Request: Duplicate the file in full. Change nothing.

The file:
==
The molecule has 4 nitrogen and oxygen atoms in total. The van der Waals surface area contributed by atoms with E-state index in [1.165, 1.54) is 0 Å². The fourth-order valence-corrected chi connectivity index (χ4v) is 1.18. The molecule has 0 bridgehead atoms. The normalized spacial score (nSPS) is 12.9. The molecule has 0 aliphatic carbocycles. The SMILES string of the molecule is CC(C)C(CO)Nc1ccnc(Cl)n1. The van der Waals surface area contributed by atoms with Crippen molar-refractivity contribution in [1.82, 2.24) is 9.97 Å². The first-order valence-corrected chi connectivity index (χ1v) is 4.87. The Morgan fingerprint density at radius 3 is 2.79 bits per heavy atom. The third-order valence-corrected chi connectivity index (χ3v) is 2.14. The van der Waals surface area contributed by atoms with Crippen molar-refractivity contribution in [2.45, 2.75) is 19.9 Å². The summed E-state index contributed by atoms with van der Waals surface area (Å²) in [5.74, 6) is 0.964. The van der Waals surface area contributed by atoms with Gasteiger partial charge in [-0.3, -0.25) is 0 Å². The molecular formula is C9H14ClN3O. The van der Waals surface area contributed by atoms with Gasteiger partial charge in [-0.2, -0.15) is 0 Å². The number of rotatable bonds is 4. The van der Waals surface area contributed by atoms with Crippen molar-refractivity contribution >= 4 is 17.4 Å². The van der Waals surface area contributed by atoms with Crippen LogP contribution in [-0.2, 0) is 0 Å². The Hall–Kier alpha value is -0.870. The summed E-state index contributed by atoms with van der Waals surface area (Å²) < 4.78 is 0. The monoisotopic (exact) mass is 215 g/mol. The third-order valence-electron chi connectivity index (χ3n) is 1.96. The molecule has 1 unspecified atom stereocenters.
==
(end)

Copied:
The molecule has 4 nitrogen and oxygen atoms in total. The van der Waals surface area contributed by atoms with E-state index in [1.165, 1.54) is 0 Å². The fourth-order valence-corrected chi connectivity index (χ4v) is 1.18. The molecule has 0 bridgehead atoms. The normalized spacial score (nSPS) is 12.9. The molecule has 0 aliphatic carbocycles. The SMILES string of the molecule is CC(C)C(CO)Nc1ccnc(Cl)n1. The van der Waals surface area contributed by atoms with Crippen molar-refractivity contribution in [1.82, 2.24) is 9.97 Å². The first-order valence-corrected chi connectivity index (χ1v) is 4.87. The Morgan fingerprint density at radius 3 is 2.79 bits per heavy atom. The third-order valence-corrected chi connectivity index (χ3v) is 2.14. The van der Waals surface area contributed by atoms with Crippen molar-refractivity contribution in [2.45, 2.75) is 19.9 Å². The summed E-state index contributed by atoms with van der Waals surface area (Å²) in [5.74, 6) is 0.964. The van der Waals surface area contributed by atoms with Gasteiger partial charge in [-0.3, -0.25) is 0 Å². The molecular formula is C9H14ClN3O. The van der Waals surface area contributed by atoms with Gasteiger partial charge in [-0.2, -0.15) is 0 Å². The number of rotatable bonds is 4. The van der Waals surface area contributed by atoms with Crippen molar-refractivity contribution >= 4 is 17.4 Å². The van der Waals surface area contributed by atoms with Crippen LogP contribution in [-0.2, 0) is 0 Å². The Hall–Kier alpha value is -0.870. The summed E-state index contributed by atoms with van der Waals surface area (Å²) < 4.78 is 0. The monoisotopic (exact) mass is 215 g/mol. The third-order valence-electron chi connectivity index (χ3n) is 1.96. The molecule has 1 unspecified atom stereocenters.